NGO workshop, December 27, 2009
In a workshop organized by the Center for Arab West Understanding, representatives of sixteen Egyptian non-governmental organizations discussed the challenges involved in increasing their participation in the evolution of civil society. Keynote speaker Dr. Baha Bakry urged the NGOs to become the ‘fifth authority’ (in addition to the executive, legislative, and judicial powers, plus the media) in the national landscape, cooperating together to address developmental and peacemaking issues beyond their individual spheres of influence.
Due to the intense commitment NGOs give to their field of expertise there can be reluctance to act outside of their knowledge, especially when ordinary tensions threaten to become a violent dispute. If the social power of NGOs can be coordinated, however, their influence can be utilized to prevent clashes and restore peace. Increased networking will facilitate NGO cooperation, but NGOs should aim for wider participation in community issues. They should take the lead in involving local government officials, business, community, and religious leaders, and even the media in the creation of an ‘early warning system’ that can prevent escalation when interests clash. As root causes are considered with the free exchange of information and expertise, time, effort, and possibly even human lives can be saved.
The participants agreed that the strengthening of civil society in general is vital in preventing future conflicts, and that NGOs have a major role in this regard, especially as they operate within and promote the values of citizenship. Unemployment should be addressed, for those without work are more likely than others to clash when disputes arise. Youth services are also important, as the younger generation must be educated in the principles of peace and social solidarity. Ties with the media must also be promoted, for NGOs are among those most likely to report community issues objectively, free from the biases associated with particular interests. It would benefit society if each NGO became a regional media center with strong links to the provincial press.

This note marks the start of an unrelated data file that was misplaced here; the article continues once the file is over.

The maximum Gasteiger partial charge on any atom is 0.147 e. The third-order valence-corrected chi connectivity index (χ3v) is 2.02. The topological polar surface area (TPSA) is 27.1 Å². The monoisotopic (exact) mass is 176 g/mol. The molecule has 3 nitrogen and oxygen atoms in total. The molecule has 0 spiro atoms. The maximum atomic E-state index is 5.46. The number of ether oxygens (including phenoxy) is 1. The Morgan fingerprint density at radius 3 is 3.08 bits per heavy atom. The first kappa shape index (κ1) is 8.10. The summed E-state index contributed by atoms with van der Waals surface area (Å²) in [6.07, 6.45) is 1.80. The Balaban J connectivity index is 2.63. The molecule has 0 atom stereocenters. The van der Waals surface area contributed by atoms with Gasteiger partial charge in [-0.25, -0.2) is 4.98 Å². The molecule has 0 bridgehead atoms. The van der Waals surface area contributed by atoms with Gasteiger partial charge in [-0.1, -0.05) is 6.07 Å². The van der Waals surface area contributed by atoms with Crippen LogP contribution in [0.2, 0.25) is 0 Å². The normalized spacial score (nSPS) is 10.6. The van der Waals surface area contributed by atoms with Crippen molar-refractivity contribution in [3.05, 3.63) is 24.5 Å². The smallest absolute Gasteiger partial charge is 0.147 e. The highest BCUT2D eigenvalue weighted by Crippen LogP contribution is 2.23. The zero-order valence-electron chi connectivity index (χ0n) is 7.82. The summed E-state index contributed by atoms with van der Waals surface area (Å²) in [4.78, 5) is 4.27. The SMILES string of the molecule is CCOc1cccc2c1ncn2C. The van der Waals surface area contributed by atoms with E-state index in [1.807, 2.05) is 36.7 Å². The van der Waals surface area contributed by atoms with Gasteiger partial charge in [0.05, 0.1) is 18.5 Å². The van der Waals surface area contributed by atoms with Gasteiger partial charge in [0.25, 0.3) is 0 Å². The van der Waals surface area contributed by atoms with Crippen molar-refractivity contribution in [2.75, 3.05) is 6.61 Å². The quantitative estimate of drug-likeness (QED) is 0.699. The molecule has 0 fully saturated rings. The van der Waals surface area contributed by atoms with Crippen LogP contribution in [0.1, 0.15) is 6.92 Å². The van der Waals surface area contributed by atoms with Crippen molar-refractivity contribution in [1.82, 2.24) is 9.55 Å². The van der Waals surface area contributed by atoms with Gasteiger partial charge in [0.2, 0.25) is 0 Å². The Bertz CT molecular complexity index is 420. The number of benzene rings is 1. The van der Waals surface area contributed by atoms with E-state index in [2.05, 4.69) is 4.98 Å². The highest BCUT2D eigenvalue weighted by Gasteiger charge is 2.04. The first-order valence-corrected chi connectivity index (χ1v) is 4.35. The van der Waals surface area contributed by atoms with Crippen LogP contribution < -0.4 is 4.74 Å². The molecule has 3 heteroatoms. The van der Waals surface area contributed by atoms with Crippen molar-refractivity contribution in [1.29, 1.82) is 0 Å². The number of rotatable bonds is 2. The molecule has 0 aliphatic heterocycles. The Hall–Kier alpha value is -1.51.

The NGO representatives identified several areas that stand in the way of such emergence. Lack of financial resources, insufficient human resources, poor coordination between NGOs as well as with the state, and an inability to communicate the importance of their work to the general community were highlighted as the chief barriers checking the growth of a healthy civil society. Participants wondered why developmental problems were still increasing when there are over 24,000 registered NGOs at work in Egypt. The recommendations above were posed after consideration of all these difficulties.
These conclusions followed a two day conference organized by the Center for Arab West Understanding under the title “Strengthening the Social Role of NGOs through Communication and Interaction”.
Participants were led in lectures and training sessions organized by Prof. Baha Bakry, president of Sinai University and professor of urban ecology, member of the steering committee of the Moral Rearmament Society, and president of the Egyptian Green Party. Further training was provided by lawyer Sa’id Abd al-Hafez and writer Hani Labib. Columnist Osama al-Ghazoly and Prof. Nagwa Raouf of Cairo University provided moderation. Cornelis Hulsman, secretary general of the Center for Arab West Understanding introduced the workshop and prepared the case study for the second day. The workshop was supervised by Eng. Sawsan Gabra, chair of CAWU, and Jayson Casper, workshop organizer.